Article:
Metal-based Additive Manufacturing (AM) encompasses a wide range of technologies such as powder bed fusion (PBF) and metal binder jetting. Together with polymers, metals are the most frequently used materials in Additive Manufacturing. In previous videos, we have discussed the material science of thermoplastics and thermosets. Now, it is time to shed some light on metals.
This week’s topic: Material Science of Metals
- Molecular structure of metals
- Characteristic material properties of metals
- What phase diagrams of metal tell us about the required thermal treatment during the AM process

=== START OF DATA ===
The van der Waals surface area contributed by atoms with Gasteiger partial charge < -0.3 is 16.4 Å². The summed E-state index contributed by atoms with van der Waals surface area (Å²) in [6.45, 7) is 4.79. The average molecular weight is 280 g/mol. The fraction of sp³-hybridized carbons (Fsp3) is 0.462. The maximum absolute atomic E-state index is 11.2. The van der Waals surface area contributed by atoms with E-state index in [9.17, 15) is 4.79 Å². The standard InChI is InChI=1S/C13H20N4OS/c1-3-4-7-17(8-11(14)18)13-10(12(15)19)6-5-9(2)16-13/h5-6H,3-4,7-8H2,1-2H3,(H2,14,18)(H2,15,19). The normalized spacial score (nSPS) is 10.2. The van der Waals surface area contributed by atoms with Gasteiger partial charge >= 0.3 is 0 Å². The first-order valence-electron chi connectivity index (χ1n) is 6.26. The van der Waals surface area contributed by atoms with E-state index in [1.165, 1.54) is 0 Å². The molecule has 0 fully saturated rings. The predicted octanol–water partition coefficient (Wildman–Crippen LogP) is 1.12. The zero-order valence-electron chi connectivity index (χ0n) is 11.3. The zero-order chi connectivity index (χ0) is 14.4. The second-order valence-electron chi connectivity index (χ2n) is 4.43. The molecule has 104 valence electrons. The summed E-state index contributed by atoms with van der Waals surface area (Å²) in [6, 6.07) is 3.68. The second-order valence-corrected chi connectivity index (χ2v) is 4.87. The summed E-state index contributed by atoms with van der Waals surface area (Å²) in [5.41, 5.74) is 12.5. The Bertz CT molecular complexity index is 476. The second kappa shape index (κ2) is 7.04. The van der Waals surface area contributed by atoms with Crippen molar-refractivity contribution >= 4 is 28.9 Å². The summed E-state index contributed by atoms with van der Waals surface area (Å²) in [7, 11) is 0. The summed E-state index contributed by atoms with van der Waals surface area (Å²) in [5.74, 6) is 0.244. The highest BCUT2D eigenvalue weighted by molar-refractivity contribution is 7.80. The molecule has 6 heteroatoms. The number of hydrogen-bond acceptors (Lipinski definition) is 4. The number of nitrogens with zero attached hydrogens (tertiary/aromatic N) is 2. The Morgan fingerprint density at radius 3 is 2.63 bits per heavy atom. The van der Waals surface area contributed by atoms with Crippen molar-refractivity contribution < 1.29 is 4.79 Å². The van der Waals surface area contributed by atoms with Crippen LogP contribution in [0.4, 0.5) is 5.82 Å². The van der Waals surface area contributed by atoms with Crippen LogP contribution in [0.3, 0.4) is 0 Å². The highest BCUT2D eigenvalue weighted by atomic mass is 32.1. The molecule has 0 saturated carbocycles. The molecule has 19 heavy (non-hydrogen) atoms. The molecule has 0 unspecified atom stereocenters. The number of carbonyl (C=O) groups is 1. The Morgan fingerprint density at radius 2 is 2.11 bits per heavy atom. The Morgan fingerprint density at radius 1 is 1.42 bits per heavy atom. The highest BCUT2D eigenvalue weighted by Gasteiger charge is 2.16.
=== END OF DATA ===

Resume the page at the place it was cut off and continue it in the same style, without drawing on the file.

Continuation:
- Comparison of material properties of various metal AM processes
More Additive Manufacturing content by NETZSCH
Additive Manufacturing (AM) encompasses a variety of technologies suitable for producing components from liquid, solid or powder feedstocks. Selective Laser Melting Temperatures and EnthalpiesThe enthalpy of fusion of a substance, also known as latent heat, is a measure of the energy input, typically heat, which is necessary to convert a substance from solid to liquid state. The melting point of a substance is the temperature at which it changes state from solid (crystalline) to liquid (isotropic melt).Melting (SLM), a powder-bed fusion process, has become a commonly used AM process for rapid prototyping and component manufacturing using metals, alloys and, to a lesser extent, ceramics. Learn more about SLM, suitable materials and how to optimize input parameters for improved product quality using Thermal Analysis. Read the article here!